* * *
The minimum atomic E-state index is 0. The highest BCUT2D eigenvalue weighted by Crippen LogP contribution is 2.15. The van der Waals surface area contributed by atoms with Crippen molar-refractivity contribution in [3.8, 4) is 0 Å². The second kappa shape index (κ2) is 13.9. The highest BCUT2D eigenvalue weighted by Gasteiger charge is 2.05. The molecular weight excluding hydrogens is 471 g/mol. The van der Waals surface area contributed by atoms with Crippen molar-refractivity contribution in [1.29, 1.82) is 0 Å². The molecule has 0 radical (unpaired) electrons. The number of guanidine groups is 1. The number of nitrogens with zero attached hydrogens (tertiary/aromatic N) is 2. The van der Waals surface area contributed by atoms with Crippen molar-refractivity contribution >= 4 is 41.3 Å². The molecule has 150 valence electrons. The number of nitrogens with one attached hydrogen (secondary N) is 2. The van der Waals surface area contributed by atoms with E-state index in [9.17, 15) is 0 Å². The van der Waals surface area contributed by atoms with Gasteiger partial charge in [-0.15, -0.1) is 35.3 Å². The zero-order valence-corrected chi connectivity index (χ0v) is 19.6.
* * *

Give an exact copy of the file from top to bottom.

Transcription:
The minimum atomic E-state index is 0. The highest BCUT2D eigenvalue weighted by Crippen LogP contribution is 2.15. The van der Waals surface area contributed by atoms with Crippen molar-refractivity contribution in [3.8, 4) is 0 Å². The second kappa shape index (κ2) is 13.9. The highest BCUT2D eigenvalue weighted by Gasteiger charge is 2.05. The molecular weight excluding hydrogens is 471 g/mol. The van der Waals surface area contributed by atoms with Crippen molar-refractivity contribution in [1.29, 1.82) is 0 Å². The molecule has 0 radical (unpaired) electrons. The number of guanidine groups is 1. The number of nitrogens with zero attached hydrogens (tertiary/aromatic N) is 2. The van der Waals surface area contributed by atoms with Crippen molar-refractivity contribution >= 4 is 41.3 Å². The molecule has 150 valence electrons. The number of nitrogens with one attached hydrogen (secondary N) is 2. The van der Waals surface area contributed by atoms with E-state index in [9.17, 15) is 0 Å². The van der Waals surface area contributed by atoms with Gasteiger partial charge in [-0.15, -0.1) is 35.3 Å². The zero-order valence-corrected chi connectivity index (χ0v) is 19.6.